Tuesday, 12 May 2015

confessions of a former vegetarian

It feels like everyone I know is either eating vegan - no meat, no dairy or Banting - mostly meat and dairy. Two opposite ends of the diet spectrum. Both have their merits and I have tried elements of each. You see, I used to be a vegetarian. Strictly speaking I was a pescetarian as I only ate seafood and dairy and eggs as animal sources of food. I would have loved to be vegan on principle, but it’s just too time-consuming for the life I lead. And, well, cheese. And sushi and Mom’s carrot cake with cream cheese icing and milkshakes and Pad Thai and… 

I was never on my soap box about being vegetarian. I couldn't say it was because I love animals (which I do) because what about the poor fishies, do only the fluffy animals count? I couldn't say it was because I don’t agree with factory farming because fish are some of the worst factory farmed creatures on Earth. I couldn't say it was because I didn't like the taste because I stopped eating red meat at the age of 10 and chicken when I left home to go to varsity. It wasn't like I hadn't tasted it. A few people accused me of just being fussy; others said I was using it as an excuse to starve myself. Maybe I was. The best way to describe it was that I just didn't need meat. And I was healthy without it so why not?

Then I decided to have a baby. With a carnivorous, chocolate scoffing South African man who had been warning me for more than 5 years – the entire time we had been together – that when I was pregnant I was going to want steak. The man knows me well. Before I decided to have a baby, or try for a baby at least, I knew it would change me. But nothing prepared me for ALL the ways in which it changed me. Number one: my diet. One day after three months of non-stop vomiting and nausea I could finally eat something other than salt and vinegar chips and marmite on toast. It was chicken. Plain chicken on plain brown bread (not the low GI seedy stuff, don’t be silly) was the only thing that didn't send me running to the porcelain throne. I can remember a particular day, not long after the chicken sandwiches had become my staple diet, when all I wanted was a roast. A beef roast. Nic thought I was losing it, he couldn't quite believe that what he had been saying for half a decade was coming true. He thought I wasn't pregnant but undergoing a slow lobotomy, day by day. Where his meat-eating genes were taking me over. Well, that’s exactly what happened. The only thing that kept my tummy full enough to end the cycle of starving, eating something, vomiting it up, starving again and then feeling sick from being starving…was meat. Yes, I'm ashamed to say any principles I may have had about animals and farming and eating cute fluffy things went out of the window. And before you judge me (yes you on your soap box!), try vomiting 25 times in one day. That is more than there are HOURS IN A DAY. You will not have the energy to fight for your principles; you will do anything short of harming your tiny baby to feel better. Believe me. Mini Nicholas was clearly in charge and there was nothing I could do about it.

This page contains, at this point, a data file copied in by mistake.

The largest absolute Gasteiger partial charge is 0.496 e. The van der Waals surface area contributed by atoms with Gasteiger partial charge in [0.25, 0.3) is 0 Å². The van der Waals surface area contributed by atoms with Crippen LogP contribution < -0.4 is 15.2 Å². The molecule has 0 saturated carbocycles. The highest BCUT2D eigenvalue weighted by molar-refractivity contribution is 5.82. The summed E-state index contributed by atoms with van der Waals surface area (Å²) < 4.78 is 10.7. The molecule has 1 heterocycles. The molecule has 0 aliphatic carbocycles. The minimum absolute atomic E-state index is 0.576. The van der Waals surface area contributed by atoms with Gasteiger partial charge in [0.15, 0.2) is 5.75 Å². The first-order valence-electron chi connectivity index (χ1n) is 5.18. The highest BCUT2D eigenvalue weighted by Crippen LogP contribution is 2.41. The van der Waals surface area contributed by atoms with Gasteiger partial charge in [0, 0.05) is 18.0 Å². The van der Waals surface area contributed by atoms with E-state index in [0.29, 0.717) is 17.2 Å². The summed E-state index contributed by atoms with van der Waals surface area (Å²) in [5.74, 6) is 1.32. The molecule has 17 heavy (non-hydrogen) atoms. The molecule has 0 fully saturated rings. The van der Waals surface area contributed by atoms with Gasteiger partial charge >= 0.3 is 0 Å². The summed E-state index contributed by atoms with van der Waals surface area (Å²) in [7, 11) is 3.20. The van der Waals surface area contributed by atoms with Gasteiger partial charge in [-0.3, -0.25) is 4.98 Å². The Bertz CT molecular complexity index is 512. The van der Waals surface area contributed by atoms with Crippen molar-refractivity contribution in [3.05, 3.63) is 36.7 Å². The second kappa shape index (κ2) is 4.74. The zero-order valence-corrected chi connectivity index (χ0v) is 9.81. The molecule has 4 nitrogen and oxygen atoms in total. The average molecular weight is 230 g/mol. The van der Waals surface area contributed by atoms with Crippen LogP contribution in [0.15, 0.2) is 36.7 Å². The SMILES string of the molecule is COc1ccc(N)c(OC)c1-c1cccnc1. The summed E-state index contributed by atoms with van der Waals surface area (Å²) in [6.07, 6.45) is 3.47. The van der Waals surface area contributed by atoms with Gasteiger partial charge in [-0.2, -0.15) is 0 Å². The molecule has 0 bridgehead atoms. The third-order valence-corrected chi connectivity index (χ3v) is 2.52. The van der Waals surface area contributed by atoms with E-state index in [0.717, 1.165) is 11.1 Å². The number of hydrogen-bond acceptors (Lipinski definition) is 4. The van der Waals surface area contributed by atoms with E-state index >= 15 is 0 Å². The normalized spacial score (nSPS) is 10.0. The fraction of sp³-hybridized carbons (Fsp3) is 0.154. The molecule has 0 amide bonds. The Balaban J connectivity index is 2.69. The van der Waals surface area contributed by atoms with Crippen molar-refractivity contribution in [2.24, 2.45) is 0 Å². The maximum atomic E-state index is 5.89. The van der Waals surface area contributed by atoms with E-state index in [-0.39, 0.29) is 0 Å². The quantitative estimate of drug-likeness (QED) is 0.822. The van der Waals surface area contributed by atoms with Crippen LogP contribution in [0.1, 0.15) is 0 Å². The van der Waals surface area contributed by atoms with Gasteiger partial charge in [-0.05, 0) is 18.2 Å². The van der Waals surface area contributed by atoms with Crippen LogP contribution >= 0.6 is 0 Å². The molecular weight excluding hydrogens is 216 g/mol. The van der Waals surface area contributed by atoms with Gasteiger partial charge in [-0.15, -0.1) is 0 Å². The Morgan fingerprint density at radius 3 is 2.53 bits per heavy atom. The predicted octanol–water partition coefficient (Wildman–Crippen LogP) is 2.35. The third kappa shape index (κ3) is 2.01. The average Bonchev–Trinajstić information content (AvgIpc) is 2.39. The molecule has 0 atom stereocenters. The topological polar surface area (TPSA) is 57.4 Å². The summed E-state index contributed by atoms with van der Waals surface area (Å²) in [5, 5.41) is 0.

So ladies you have been warned: before you let a man make you pregnant make sure you like him. And his inherited traits. And his diet. And his eyes. And most things about him. Because they are coming to take over your body. 

// image of delicious smoked salmon omelette with chive creme fraiche from drizzle and dip

Wednesday, 25 March 2015